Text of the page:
Amanda Hicks, Ph.D., an assistant professor in the Department of Health Outcomes & Policy (HOP), is co-principle investigator of a pilot grant from the Florida Academic Cancer Center Alliance (FACCA) to improve communications between oncologists and patients who identify as sexual and gender minorities.
The alliance awards grants for a wide variety of cancer-related studies by researchers located at one or more of the three partnering institutions: the Moffitt Cancer Center in Tampa, the Sylvester Comprehensive Cancer Center at the University of Miami in Miami, and the University of Florida Health Cancer Center in Gainesville. FACCA awarded a total of five pilot grants in 2017.
Hicks’ site co-principal investigator is Merry Jennifer Markham, M.D., a clinical oncologist at the UF Health Davis Cancer Center and associate professor in the division of hematology and oncology in the UF College of Medicine. The team will develop a web-based series of learning modules and videos to improve oncologists’ cultural competency and communication skills with lesbian, gay, bisexual, transgender, queer/questioning (LGBTQ) patients. Other co-PIs on the team are Gwendolyn Quinn, Ph.D., an associate member, and Matthew Schabath, Ph.D., an assistant member of the Moffitt Cancer Center, and Julia Seay, Ph.D., research assistant professor of medicine at the University of Miami’s Sylvester Comprehensive Cancer Center.
In their research abstract, the collaborators pointed out that sexual and gender minorities face significant cancer health disparities, including an increased risk for developing and dying from cancer due to risk factors such as high rates of tobacco use, obesity, and poorer uptake of cancer screening, as well as interpersonal factors such as stigma and discrimination encountered in the health care system.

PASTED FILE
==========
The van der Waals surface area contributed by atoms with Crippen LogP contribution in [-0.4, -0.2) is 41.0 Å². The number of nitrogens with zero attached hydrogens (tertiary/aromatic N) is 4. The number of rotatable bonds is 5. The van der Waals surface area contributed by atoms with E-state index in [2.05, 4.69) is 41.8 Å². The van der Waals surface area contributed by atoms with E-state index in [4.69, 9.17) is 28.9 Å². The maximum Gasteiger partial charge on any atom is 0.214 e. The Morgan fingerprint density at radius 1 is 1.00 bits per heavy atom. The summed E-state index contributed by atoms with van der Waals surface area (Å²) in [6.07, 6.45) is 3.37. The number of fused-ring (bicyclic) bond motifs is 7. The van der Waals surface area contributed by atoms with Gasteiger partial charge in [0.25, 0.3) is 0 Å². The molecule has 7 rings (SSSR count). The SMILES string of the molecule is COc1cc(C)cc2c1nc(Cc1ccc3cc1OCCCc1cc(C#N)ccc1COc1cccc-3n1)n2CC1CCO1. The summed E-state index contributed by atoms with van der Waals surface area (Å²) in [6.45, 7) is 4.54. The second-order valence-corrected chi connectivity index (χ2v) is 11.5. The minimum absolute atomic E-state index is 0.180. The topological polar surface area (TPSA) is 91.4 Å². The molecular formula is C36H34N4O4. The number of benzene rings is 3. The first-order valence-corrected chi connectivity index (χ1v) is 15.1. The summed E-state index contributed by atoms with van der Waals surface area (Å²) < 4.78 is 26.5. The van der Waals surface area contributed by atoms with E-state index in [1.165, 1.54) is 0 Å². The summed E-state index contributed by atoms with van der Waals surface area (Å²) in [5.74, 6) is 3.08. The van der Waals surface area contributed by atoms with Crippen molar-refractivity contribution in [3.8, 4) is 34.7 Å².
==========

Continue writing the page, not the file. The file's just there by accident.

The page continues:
The idea for the project arose after surveys conducted by the collaborative team suggested that overall, oncology care providers are not confident in their knowledge about the unique health needs of SGM populations and would welcome education to improve their communication skills with these patients.
Hicks will work closely with an instructional designer to develop quality course content that reflects the current literature on providing care to sexual and gender minorities in clinical settings. She is also working with a team of pediatric clinicians at the UF Gender Youth Clinic to determine the information needs of pediatric clinicians providing care to transgender youth and how to best capture this information in electronic health records.
“Through research projects like these, I hope to help address health disparities in the LGBTQ community by creating an infrastructure and culture in health clinics that acknowledges the presence of LGBTQ people in our community and their unique health needs,” Hicks said.
The researchers plan to test the online curriculum with oncologists at each of the three partnering research sites and use the test results to develop a large, randomized controlled trial to evaluate the effectiveness of the curriculum. If the curriculum as an intervention proves effective, the team will expand the program to oncology allied health professionals.